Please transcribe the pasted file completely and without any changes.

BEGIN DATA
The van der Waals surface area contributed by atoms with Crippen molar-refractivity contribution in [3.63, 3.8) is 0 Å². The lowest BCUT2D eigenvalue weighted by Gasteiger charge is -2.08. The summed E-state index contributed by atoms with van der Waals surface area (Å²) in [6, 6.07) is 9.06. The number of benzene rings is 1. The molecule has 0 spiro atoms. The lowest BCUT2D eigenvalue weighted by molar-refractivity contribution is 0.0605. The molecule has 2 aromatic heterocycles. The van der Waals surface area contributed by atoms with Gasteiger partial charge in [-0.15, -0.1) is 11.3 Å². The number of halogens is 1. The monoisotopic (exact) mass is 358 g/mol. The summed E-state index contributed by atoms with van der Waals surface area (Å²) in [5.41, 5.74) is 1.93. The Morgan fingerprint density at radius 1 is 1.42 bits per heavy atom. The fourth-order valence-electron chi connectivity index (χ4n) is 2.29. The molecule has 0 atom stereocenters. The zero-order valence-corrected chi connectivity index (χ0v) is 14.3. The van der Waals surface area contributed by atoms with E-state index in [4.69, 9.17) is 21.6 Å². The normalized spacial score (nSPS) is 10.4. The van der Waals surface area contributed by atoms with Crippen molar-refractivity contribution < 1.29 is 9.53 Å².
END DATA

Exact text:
The van der Waals surface area contributed by atoms with Crippen molar-refractivity contribution in [3.63, 3.8) is 0 Å². The lowest BCUT2D eigenvalue weighted by Gasteiger charge is -2.08. The summed E-state index contributed by atoms with van der Waals surface area (Å²) in [6, 6.07) is 9.06. The number of benzene rings is 1. The molecule has 0 spiro atoms. The lowest BCUT2D eigenvalue weighted by molar-refractivity contribution is 0.0605. The molecule has 2 aromatic heterocycles. The van der Waals surface area contributed by atoms with Gasteiger partial charge in [-0.15, -0.1) is 11.3 Å². The number of halogens is 1. The monoisotopic (exact) mass is 358 g/mol. The summed E-state index contributed by atoms with van der Waals surface area (Å²) in [5.41, 5.74) is 1.93. The Morgan fingerprint density at radius 1 is 1.42 bits per heavy atom. The fourth-order valence-electron chi connectivity index (χ4n) is 2.29. The molecule has 0 atom stereocenters. The zero-order valence-corrected chi connectivity index (χ0v) is 14.3. The van der Waals surface area contributed by atoms with E-state index in [4.69, 9.17) is 21.6 Å². The normalized spacial score (nSPS) is 10.4. The van der Waals surface area contributed by atoms with Crippen molar-refractivity contribution < 1.29 is 9.53 Å².